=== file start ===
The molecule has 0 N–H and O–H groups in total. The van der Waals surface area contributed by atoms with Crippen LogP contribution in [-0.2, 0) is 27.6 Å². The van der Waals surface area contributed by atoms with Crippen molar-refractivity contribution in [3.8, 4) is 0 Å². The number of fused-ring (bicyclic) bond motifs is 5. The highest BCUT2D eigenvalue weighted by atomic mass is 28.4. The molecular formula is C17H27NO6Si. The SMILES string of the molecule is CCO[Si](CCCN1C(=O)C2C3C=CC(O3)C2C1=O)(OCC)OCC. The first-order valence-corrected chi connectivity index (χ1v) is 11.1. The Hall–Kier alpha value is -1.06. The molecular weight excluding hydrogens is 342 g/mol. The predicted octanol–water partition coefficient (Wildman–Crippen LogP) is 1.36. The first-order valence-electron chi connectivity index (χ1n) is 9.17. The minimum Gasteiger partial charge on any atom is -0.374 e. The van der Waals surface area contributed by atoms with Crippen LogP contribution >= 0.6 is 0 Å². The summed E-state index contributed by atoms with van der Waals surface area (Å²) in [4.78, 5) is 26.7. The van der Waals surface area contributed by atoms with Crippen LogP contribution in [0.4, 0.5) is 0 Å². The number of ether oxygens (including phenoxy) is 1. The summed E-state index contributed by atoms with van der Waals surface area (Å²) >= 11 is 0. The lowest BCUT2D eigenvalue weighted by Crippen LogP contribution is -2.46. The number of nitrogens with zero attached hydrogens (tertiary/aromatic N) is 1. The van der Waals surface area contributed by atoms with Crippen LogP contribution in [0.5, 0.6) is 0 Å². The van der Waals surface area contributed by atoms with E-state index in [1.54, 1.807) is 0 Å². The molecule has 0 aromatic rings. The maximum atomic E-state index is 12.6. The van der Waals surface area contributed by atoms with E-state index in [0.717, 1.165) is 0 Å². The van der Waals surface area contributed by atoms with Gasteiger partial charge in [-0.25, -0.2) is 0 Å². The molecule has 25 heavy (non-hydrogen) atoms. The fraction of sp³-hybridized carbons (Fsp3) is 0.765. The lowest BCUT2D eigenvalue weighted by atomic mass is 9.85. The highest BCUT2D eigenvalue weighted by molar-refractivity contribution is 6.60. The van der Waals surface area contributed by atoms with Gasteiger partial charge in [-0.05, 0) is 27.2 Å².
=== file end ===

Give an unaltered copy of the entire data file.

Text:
The molecule has 0 N–H and O–H groups in total. The van der Waals surface area contributed by atoms with Crippen LogP contribution in [-0.2, 0) is 27.6 Å². The van der Waals surface area contributed by atoms with Crippen molar-refractivity contribution in [3.8, 4) is 0 Å². The number of fused-ring (bicyclic) bond motifs is 5. The highest BCUT2D eigenvalue weighted by atomic mass is 28.4. The molecular formula is C17H27NO6Si. The SMILES string of the molecule is CCO[Si](CCCN1C(=O)C2C3C=CC(O3)C2C1=O)(OCC)OCC. The first-order valence-corrected chi connectivity index (χ1v) is 11.1. The Hall–Kier alpha value is -1.06. The molecular weight excluding hydrogens is 342 g/mol. The predicted octanol–water partition coefficient (Wildman–Crippen LogP) is 1.36. The first-order valence-electron chi connectivity index (χ1n) is 9.17. The minimum Gasteiger partial charge on any atom is -0.374 e. The van der Waals surface area contributed by atoms with Crippen LogP contribution >= 0.6 is 0 Å². The summed E-state index contributed by atoms with van der Waals surface area (Å²) in [4.78, 5) is 26.7. The van der Waals surface area contributed by atoms with Crippen LogP contribution in [0.4, 0.5) is 0 Å². The number of ether oxygens (including phenoxy) is 1. The summed E-state index contributed by atoms with van der Waals surface area (Å²) >= 11 is 0. The lowest BCUT2D eigenvalue weighted by Crippen LogP contribution is -2.46. The number of nitrogens with zero attached hydrogens (tertiary/aromatic N) is 1. The van der Waals surface area contributed by atoms with Crippen LogP contribution in [0.5, 0.6) is 0 Å². The van der Waals surface area contributed by atoms with E-state index in [1.54, 1.807) is 0 Å². The molecule has 0 aromatic rings. The maximum atomic E-state index is 12.6. The van der Waals surface area contributed by atoms with E-state index in [0.717, 1.165) is 0 Å². The van der Waals surface area contributed by atoms with Gasteiger partial charge in [-0.25, -0.2) is 0 Å². The molecule has 25 heavy (non-hydrogen) atoms. The fraction of sp³-hybridized carbons (Fsp3) is 0.765. The lowest BCUT2D eigenvalue weighted by atomic mass is 9.85. The highest BCUT2D eigenvalue weighted by molar-refractivity contribution is 6.60. The van der Waals surface area contributed by atoms with Gasteiger partial charge in [-0.05, 0) is 27.2 Å².